Edo Period in Japan

By Viator, August 2015

4 97 Reviews | Add your review

It all started with Ieyasu Tokugawa. The year was 1600, and Japan had been in a period of feudal wars and dissonance for over a century. Tokugawa, a military leader in Edo - a sleepy castle town in eastern Japan - won the bloody Battle of Sekigahara. With that victory, Tokugawa unified the country. His name was exalted throughout Japan, and the Tokugawa family went on to rule the country for 250 years - the Edo period in Japan.

The Edo period began in 1603 and ended in 1868. As Edo emerged as one of Japan's most powerful economic and political cities, the country as a whole underwent a vast transformation, as well. Economic development boomed, political unity and stability strengthened, agricultural production increased, and technology advanced transportation and manufacturing. Japan adopted a policy of isolationism, separating itself from outside influences and foreign trade.

Political and military rule were one and the same, and 300 Daimyos, or regional samurai leaders, led the country along with the Tokugawa Shogunate (family). A class system defined the Edo period in Japan. Samurai - or men permitted to carry swords - made up the ruling class, followed in descending hierarchical order by farmers, craftsmen, and merchants. The political system remained a feudal one, with the central government holding all of the power over the fate of local and regional governments. If Daimyos disrespected or disobeyed the governing powers, they often faced death by seppuku, or ritual suicide, and could even endure having their entire family killed.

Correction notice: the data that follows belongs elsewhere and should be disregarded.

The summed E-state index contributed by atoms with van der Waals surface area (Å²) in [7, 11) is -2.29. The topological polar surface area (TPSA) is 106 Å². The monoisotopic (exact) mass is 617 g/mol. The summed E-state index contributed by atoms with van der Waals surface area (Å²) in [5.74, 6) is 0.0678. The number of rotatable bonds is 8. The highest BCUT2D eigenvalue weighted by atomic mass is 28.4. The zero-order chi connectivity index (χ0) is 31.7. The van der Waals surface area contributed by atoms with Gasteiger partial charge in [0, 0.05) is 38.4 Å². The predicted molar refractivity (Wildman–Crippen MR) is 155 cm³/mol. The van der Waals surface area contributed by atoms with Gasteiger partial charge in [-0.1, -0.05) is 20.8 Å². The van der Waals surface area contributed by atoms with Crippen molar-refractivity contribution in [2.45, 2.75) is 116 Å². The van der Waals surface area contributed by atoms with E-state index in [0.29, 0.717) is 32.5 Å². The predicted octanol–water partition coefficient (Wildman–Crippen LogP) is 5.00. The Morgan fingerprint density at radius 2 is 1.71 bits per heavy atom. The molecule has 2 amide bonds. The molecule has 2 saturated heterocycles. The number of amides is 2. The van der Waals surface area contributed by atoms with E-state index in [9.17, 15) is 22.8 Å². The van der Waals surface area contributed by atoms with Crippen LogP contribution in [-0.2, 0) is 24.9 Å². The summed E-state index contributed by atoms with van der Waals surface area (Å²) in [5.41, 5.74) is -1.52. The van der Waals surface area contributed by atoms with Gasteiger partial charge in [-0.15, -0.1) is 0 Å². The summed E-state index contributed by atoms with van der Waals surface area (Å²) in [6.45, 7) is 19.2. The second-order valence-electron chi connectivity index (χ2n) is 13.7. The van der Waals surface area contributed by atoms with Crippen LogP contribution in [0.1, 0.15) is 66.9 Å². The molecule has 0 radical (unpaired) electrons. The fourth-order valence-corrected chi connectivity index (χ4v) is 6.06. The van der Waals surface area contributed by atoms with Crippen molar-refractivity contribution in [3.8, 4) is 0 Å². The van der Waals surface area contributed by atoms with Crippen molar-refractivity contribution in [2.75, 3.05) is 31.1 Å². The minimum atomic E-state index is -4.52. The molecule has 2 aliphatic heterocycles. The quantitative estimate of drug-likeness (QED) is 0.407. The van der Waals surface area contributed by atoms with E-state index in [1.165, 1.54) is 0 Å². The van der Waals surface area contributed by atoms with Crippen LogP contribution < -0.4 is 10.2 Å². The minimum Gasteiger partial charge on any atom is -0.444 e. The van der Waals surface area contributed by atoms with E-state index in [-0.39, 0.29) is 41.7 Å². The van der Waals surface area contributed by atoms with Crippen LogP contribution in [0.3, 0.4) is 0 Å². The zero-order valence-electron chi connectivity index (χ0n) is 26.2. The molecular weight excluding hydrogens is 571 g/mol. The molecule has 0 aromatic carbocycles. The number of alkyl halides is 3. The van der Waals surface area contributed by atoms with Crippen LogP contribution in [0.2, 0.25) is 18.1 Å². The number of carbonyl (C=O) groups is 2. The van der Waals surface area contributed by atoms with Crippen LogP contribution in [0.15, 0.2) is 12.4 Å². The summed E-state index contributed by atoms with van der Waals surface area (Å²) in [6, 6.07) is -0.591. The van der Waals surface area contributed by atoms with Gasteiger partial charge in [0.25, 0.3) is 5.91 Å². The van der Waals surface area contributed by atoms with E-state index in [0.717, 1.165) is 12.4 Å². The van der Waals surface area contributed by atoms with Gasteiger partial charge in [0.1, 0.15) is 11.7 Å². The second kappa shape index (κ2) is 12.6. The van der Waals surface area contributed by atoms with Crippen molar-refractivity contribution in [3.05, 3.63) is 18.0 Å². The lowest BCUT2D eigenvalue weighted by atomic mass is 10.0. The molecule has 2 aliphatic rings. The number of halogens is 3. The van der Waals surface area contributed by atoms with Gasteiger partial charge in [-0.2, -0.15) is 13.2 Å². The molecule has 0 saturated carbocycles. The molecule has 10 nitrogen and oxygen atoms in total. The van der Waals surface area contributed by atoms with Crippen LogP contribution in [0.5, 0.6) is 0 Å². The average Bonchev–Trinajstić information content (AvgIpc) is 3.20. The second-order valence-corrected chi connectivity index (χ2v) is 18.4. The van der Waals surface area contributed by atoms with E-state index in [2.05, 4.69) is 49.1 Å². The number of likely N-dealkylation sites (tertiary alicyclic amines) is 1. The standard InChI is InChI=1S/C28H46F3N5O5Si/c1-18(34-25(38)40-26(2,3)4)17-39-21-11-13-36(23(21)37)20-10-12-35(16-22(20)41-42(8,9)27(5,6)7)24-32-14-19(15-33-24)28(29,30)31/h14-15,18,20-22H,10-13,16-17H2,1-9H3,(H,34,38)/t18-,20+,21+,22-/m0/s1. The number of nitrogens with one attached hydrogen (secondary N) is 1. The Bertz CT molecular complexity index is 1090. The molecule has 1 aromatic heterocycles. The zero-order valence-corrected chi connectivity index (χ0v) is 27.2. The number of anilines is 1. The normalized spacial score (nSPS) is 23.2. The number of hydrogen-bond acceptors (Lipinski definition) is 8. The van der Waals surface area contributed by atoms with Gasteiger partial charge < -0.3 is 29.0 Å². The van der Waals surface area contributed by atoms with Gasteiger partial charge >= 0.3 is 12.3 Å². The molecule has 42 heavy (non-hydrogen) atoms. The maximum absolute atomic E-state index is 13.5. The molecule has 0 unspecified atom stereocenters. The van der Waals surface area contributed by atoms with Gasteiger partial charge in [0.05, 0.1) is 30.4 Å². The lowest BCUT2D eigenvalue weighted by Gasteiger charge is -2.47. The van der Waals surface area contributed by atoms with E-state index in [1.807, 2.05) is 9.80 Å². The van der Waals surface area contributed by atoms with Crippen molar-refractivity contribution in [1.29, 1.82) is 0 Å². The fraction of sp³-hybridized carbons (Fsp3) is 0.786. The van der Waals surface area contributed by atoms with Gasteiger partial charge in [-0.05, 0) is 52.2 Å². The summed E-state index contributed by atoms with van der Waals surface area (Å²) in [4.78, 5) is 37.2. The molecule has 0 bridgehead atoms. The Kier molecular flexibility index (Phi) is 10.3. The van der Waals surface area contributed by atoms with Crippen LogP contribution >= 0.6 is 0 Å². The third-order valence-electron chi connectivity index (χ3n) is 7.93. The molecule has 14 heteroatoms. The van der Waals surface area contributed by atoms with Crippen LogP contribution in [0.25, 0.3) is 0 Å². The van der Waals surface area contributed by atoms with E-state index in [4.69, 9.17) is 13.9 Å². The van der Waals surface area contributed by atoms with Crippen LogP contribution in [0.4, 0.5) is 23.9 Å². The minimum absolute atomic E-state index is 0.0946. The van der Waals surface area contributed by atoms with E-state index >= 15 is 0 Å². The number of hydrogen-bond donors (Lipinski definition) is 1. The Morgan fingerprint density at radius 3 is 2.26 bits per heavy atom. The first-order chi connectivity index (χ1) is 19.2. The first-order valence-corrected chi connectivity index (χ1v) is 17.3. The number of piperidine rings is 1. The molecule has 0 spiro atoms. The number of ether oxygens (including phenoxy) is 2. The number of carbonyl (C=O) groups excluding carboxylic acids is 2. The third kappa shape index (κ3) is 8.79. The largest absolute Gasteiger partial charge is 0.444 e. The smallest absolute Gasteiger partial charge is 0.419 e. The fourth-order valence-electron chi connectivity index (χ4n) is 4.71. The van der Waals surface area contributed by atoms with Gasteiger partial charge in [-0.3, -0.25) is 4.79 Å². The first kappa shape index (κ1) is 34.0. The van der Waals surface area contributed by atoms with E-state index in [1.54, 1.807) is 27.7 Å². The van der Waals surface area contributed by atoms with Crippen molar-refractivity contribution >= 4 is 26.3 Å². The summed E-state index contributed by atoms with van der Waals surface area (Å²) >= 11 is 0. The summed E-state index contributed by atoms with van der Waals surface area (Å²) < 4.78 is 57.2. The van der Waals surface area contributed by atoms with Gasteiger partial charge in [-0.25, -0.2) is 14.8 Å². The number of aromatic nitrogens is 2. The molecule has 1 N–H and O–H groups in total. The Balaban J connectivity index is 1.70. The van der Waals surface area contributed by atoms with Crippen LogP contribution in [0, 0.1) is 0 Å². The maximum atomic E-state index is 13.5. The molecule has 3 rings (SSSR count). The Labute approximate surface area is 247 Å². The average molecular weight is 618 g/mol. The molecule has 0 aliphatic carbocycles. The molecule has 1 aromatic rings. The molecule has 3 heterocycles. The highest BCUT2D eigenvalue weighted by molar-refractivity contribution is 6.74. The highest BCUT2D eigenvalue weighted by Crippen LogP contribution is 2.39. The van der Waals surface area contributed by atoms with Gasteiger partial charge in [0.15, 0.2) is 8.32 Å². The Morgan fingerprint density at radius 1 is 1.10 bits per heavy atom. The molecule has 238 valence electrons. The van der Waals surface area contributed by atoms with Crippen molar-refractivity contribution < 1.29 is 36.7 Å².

The astronomical rise and success of the Tokugawa Shogunate began a slow and steady demise in the mid-19th-century. The country's complete isolationism led to a decline in economic growth, while neighboring countries began to see financial booms resulting from international trade. Higher taxes led the lower classes to band together and demand change. Natural disasters further weakened the government's rule as daimyo fought to restore damaged land and structures.

The final straw that toppled the Tokugawa rule came from international pressure to open up. Anti-government movements eventually led to the fall of the Tokugawa Shogunate in 1868. The country reinstated the power of Emperor Meiji, and the time known as the Meiji Restoration began.

During the 250 year reign of the Tokugawa government, Edo evolved from a small, quiet town into the bustling metropolis that would be re-named Tokyo and declared the capital of Japan. Today, Ieyasu Tokugawa is deified in the Tokugawa Shrine in Nikko.

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Best of Edo Japan: Nikko National Park and Edo Wonderland Day Trip from Tokyo, Tokyo, null

Best of Edo Japan: Nikko National Park and Edo Wonderland Day Trip from Tokyo

4 star rating: Recommended 38 Reviews

Visit Nikko on a partially guided day trip from Tokyo to learn about the fascinating era when Tokugawa Ieyasu ruled Japan. Take a guided tour of a UNESCO World ...  Read more

Location: Tokyo, Japan
Duration: 12 hours (approx.)

From USD $135.11
Kagurazaka Walking Tour, Tokyo, Day Trips

Kagurazaka Walking Tour

4 star rating: Recommended 59 Reviews

Discover the faded charm of Tokyo’s Kagurazaka neighborhood, with its cobblestone streets and traditional architecture. On this guided walking tour, wander ...  Read more

Location: Tokyo, Japan
Duration: 3 hours (approx.)

From USD $59.45

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